A second guard approached and looked through his bag.

“Your search will yield two sets of clothing, a bound book, and an instrument,” Genis said, raising his arms to submit to the search.  “You will find nothing on my person.”

“And money, I assume,” the second guard said without looking up from his search.

“None.”

“Must be a terrible musician then.” The head guard said.  He approached and removed Genis’ travelling cloak.  He investigated its many pockets but found nothing.

“Actually,” Genis said, staying calm.  “I’m the best.  A real artist needs no money.”

“Sir.”  The second guard held up a bound leather book.  “This looks suspicious.”

Genis shrugged.  “The bound book, as promised.”

The head guard handed his cloak back to Genis. “Let me see.”

“What’s your name, sir guard?”

“Gerald.”

“Fine work.  You are one that does his duties to the fullest.  You make me proud.”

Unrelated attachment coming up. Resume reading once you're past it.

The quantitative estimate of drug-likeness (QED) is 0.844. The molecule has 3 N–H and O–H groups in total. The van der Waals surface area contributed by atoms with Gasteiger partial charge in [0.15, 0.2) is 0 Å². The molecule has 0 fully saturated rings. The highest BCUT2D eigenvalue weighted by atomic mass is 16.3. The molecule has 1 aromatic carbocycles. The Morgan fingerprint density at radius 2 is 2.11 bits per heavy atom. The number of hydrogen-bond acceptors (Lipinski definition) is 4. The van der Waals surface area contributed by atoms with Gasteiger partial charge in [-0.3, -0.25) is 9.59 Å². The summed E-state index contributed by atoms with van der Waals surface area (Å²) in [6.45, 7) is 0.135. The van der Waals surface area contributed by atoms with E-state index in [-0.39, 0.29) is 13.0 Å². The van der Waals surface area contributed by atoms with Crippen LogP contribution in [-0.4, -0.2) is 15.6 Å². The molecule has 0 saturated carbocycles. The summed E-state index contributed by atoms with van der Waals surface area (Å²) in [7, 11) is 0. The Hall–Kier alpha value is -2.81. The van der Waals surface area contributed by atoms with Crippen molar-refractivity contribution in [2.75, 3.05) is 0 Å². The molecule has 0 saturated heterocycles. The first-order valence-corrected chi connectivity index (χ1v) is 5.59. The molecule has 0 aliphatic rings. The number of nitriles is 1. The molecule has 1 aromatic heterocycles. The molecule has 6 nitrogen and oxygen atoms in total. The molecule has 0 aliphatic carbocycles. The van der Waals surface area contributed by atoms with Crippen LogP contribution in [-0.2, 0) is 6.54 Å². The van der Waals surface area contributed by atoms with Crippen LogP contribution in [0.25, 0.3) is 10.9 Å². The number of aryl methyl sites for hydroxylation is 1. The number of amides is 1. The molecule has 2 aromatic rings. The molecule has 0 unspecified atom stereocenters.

“You mind?” Gerald took the book from his junior and eyed Genis, who shook his head.  The head guard  flipped it open to find music notes lined up in tidy arrangement.  “What is this gibberish?”

“My notes.  They are in code,”  Genis said.  “I like to make observations of the world around me.  Writing in written word is safe enough, but cyphers are a hobby of mine.  After all I am trying to solve the greatest mystery of them all.”

“And that is?” Gerald snapped the book shut and handed it to his subordinate.

“How to save the world.”

The two guards exchanged a look and laughed.  Gerald wiped away an amused tear.  “Go on through.  Browarda could use a few more clowns.”

“Much obliged.” Genis bowed his head, taking care to hold his feathered hat in place.

Browarda remained in the state Genis had last left it.  Stuffy atmosphere choked by self important authority.  The law kept a leash on those in charge more than its people, as it should be.  He stopped at a small restaurant for some roasted meat, the attendant kindly gave him the unwanted scraps towards the bottom for free.  He ate on the move, slipping the pieces under his scarf and into his mouth one by one.

“What sort of monster skulks about with his face covered?” An Erdaki man wearing a long black coat and shoulder length raven colored hair to match approached Genis.

“One who values his privacy, Mr…”